I think every startup entrepreneur (and angel investor) should have a good understanding of financing term sheets. Yes, even bootstrappers. I haven't raised any money for my companies that required a term sheet (just friends & family money in my first company), and yet I still think it is important for a number of reasons.
First, most companies will raise money at some point, and you don't want to be learning everything when you need to raise money because it will be distracting and you'll make mistakes that in hindsight seem stupid. Second, you never know exactly when you're going to be in a financing situation. Third, a lot of the same principles carry over into M&A term sheets, and even if you don't raise money I hope you may be involved in an acquisition at some point. And perhaps most importantly, fourth, it doesn't take very long.
I've written up the following directions to help you get there efficiently. Don't do it all in one sitting because you want your mind to digest the concepts over time. I suggest doing it over the course one week, setting aside a half an hour each day to go through this stuff.
Fortunately there are now a lot of great free, public resources to learn about financing term sheets. I would start by familiarizing yourself with some actual term sheets. For seed rounds, check out these (reading them slowly from top to bottom):
Now that you've seen what a term sheet looks like, go through each term and read the associated post in Brad Feld's Term Sheet series, a series of blog post where he explains each term. Some of these terms he covers are not in those docs, because they are more for venture rounds. You can skip those for now.
Once you feel you understand what the terms in the seed docs mean, read this Startup Company Lawyer post explaining how they differ from each other. Once you understand that, then you're ready to get a bit more complicated and look at more complete venture term sheets:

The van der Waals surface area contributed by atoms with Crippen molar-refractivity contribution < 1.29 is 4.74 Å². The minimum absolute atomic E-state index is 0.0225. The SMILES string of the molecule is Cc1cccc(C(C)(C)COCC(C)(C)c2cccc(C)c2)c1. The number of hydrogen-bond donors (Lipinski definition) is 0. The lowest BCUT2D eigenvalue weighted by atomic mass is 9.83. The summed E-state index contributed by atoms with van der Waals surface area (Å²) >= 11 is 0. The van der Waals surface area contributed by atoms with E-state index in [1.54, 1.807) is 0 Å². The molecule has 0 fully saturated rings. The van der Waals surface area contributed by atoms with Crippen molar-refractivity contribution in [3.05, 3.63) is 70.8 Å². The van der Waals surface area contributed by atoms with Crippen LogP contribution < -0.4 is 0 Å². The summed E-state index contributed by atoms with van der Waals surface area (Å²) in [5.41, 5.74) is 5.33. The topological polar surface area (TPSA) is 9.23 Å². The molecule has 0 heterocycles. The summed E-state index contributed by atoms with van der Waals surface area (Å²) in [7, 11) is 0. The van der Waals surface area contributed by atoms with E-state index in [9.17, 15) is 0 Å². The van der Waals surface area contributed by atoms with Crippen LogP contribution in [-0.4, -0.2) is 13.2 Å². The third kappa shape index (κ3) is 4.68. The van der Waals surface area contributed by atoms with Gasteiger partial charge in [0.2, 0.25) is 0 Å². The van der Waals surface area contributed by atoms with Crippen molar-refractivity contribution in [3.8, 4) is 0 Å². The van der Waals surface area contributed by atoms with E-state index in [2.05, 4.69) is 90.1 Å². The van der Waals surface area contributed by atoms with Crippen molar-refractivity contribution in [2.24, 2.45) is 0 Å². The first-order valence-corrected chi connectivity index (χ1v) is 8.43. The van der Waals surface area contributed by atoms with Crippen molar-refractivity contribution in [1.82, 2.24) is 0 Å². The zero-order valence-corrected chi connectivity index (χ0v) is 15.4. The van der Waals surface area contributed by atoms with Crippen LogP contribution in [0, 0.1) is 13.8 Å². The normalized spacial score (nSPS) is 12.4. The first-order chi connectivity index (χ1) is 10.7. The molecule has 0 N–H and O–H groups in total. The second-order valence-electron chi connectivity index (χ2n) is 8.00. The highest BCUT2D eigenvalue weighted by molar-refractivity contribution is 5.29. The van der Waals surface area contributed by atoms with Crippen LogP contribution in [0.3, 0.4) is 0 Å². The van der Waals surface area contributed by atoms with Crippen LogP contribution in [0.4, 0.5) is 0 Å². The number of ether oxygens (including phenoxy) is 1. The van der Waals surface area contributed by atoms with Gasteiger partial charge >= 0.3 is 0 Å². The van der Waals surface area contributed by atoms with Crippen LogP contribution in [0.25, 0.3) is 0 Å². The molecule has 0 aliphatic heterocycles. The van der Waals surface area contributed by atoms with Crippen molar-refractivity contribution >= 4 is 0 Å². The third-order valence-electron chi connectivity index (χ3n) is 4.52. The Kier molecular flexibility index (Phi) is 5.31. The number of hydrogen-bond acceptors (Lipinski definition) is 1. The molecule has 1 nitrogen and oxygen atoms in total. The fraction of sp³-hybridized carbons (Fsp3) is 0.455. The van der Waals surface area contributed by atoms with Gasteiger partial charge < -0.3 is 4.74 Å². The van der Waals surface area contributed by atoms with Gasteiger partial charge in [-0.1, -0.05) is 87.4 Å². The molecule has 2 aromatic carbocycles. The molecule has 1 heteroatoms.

Launch the Term Sheet Generator, and open the NVCA doc. Now go through each term and go to the relevant section in the generator by accessing the select box at the top. Some of the terms will be familiar from before. The generator offers a lot of additional background/insight from the context of building a term sheet. Look for the links on the right entitled 'Click here to hide/show explanatory ntoes.' Also look for the market data links, e.g. liquidation preference. And of course refer back to Brad's term sheet series for any posts you skipped before.
By now you should be familiar with pretty much every term and its place in the term sheet, and you're ready to digest some more advanced material. First check out this Startup Company Lawyer post on how the YC seed docs differ from traditional Series A docs and this Series Seed post on the same topic. Then check out these applicable Venture Hacks posts: Term Sheet Hacks, Option Pool Shuffle, Term sheet tune-up, & Terms that hurt. Finally, here are ome other posts that I think round out term sheet knowledge: The Challenge of The Ideal First Round Term Sheet (Brad Feld), Ideal first round funding terms & Don't shop your term sheet (Chris Dixon).
If you'd really like a book, I'd suggest the brief Term Sheets & Valuations, although I want to underscore that I don't think it is necessary. I purchased this book a number of years ago before I knew about any of the above (and most of it existed!). I found it useful then to get an intro into this stuff, and I just took it out and skimmed it and think it is still useful.